According to court documents obtained by RadarOnline.com, Kelly and his legal team have demanded any potential jurors who have watched any portion of Lifetime’s docuseries Surviving R. Kelly be excused from serving.
Last month, the disgraced singer was sentenced to 30 years in prison after being found guilty of sex trafficking and racketeering. He will now face a second set of criminal charges in Chicago at a trial starting later this month.
In his motion, Kelly’s lawyer Jennifer Bonjean wrote, “Any potential juror who has watched any portion of this docuseries must be disqualified for cause, irrespective of whether he/she believes he/she can be fair, where too great a risk exists that such a juror would base his/her verdict on matters not introduced into evidence in the courtroom.”
Surviving R. Kelly first aired in January 2019 and a second season premiered a year later. The show featured several alleged victims over the span of decades speaking for the first time. Many said Kelly started grooming them at a young age and then proceeded to harm them.
The docuseries focused a great deal on Kelly’s 2008 criminal case which centered around an explicit tape. The family members of the girl allegedly featured in the video spoke out in the docuseries.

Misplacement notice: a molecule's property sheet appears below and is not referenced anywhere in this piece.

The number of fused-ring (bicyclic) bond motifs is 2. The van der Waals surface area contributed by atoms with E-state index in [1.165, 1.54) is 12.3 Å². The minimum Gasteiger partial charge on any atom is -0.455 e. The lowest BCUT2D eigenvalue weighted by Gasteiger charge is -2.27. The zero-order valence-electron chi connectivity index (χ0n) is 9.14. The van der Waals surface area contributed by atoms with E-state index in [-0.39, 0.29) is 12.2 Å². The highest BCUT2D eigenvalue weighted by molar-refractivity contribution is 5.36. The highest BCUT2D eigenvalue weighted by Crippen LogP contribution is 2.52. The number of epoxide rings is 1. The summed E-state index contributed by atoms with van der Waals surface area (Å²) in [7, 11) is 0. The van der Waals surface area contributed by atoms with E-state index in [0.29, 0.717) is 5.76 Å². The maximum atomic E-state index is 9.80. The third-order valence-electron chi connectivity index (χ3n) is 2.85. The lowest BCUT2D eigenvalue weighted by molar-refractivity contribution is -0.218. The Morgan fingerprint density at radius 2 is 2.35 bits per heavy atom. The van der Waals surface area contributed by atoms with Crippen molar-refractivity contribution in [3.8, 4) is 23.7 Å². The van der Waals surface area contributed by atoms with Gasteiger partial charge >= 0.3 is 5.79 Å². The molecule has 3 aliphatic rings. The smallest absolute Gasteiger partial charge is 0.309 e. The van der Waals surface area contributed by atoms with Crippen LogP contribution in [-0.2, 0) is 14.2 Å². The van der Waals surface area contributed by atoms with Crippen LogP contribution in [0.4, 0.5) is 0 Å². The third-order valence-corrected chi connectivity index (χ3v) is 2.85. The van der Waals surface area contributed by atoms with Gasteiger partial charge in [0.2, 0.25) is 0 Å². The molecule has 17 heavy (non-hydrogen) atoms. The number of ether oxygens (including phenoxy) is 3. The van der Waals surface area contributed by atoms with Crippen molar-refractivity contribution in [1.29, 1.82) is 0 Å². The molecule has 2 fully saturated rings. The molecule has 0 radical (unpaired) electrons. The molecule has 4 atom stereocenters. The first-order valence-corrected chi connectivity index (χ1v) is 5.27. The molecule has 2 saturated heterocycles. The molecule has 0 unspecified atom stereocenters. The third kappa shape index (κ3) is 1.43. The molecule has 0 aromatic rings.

Bonjean said, “the docuseries contains extensive interviews with some of the government’s witnesses in this case, including Lisa Van Allen and Jerhonda Pace. Other individuals who appear in the docuseries are identified as potential witnesses in this matter including Stephanie “Sparkle” Edwards and Andrea Kelly.”
Kelly said the docuseries also talked about his 1994 marriage to a then 15-year-old Aaliyah. He has already moved to block any evidence of the marriage from being introduced at the upcoming trial.
“There is no scenario under which any individual who watched Surviving R. Kelly could be qualified as a juror in this case whether the person admits it or not,” Bonjean argued. “Any person who has seen the documentary would possess information about the allegations in this indictment (and unrelated allegations) that would unquestionably interfere with his/her ability to decide the case based on the evidence that is introduced at trial.”
The judge has yet to rule on the request.